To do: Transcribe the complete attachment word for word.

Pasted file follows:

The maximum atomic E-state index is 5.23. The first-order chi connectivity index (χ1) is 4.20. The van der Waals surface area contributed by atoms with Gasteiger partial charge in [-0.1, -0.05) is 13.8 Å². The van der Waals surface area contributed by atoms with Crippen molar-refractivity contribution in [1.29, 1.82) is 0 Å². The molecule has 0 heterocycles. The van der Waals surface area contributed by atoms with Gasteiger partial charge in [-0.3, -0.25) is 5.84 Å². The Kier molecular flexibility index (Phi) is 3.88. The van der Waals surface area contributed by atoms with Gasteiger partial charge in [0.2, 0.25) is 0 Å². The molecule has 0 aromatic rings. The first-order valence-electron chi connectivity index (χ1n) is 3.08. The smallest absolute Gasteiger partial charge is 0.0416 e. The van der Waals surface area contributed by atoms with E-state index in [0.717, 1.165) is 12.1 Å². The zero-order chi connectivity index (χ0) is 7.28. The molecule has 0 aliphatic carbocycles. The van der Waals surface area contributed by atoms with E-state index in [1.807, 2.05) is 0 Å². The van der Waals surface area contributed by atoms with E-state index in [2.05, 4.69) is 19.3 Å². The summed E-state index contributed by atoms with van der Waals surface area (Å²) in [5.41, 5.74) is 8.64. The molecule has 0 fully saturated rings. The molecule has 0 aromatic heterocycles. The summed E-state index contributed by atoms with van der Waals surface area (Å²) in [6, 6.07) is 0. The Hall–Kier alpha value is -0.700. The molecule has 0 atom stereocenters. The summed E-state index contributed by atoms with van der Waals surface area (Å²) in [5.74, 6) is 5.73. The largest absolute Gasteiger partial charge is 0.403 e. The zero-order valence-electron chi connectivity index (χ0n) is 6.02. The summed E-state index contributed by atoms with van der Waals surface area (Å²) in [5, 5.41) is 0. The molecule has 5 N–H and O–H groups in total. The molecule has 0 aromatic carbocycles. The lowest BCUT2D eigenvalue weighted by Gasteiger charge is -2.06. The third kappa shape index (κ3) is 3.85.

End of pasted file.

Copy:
The maximum atomic E-state index is 5.23. The first-order chi connectivity index (χ1) is 4.20. The van der Waals surface area contributed by atoms with Gasteiger partial charge in [-0.1, -0.05) is 13.8 Å². The van der Waals surface area contributed by atoms with Crippen molar-refractivity contribution in [1.29, 1.82) is 0 Å². The molecule has 0 heterocycles. The van der Waals surface area contributed by atoms with Gasteiger partial charge in [-0.3, -0.25) is 5.84 Å². The Kier molecular flexibility index (Phi) is 3.88. The van der Waals surface area contributed by atoms with Gasteiger partial charge in [0.2, 0.25) is 0 Å². The molecule has 0 aromatic rings. The first-order valence-electron chi connectivity index (χ1n) is 3.08. The smallest absolute Gasteiger partial charge is 0.0416 e. The van der Waals surface area contributed by atoms with E-state index in [0.717, 1.165) is 12.1 Å². The zero-order chi connectivity index (χ0) is 7.28. The molecule has 0 aliphatic carbocycles. The van der Waals surface area contributed by atoms with E-state index in [1.807, 2.05) is 0 Å². The van der Waals surface area contributed by atoms with E-state index in [2.05, 4.69) is 19.3 Å². The summed E-state index contributed by atoms with van der Waals surface area (Å²) in [5.41, 5.74) is 8.64. The molecule has 0 fully saturated rings. The molecule has 0 aromatic heterocycles. The summed E-state index contributed by atoms with van der Waals surface area (Å²) in [6, 6.07) is 0. The Hall–Kier alpha value is -0.700. The molecule has 0 atom stereocenters. The summed E-state index contributed by atoms with van der Waals surface area (Å²) in [5.74, 6) is 5.73. The largest absolute Gasteiger partial charge is 0.403 e. The zero-order valence-electron chi connectivity index (χ0n) is 6.02. The summed E-state index contributed by atoms with van der Waals surface area (Å²) in [5, 5.41) is 0. The molecule has 5 N–H and O–H groups in total. The molecule has 0 aromatic carbocycles. The lowest BCUT2D eigenvalue weighted by Gasteiger charge is -2.06. The third kappa shape index (κ3) is 3.85.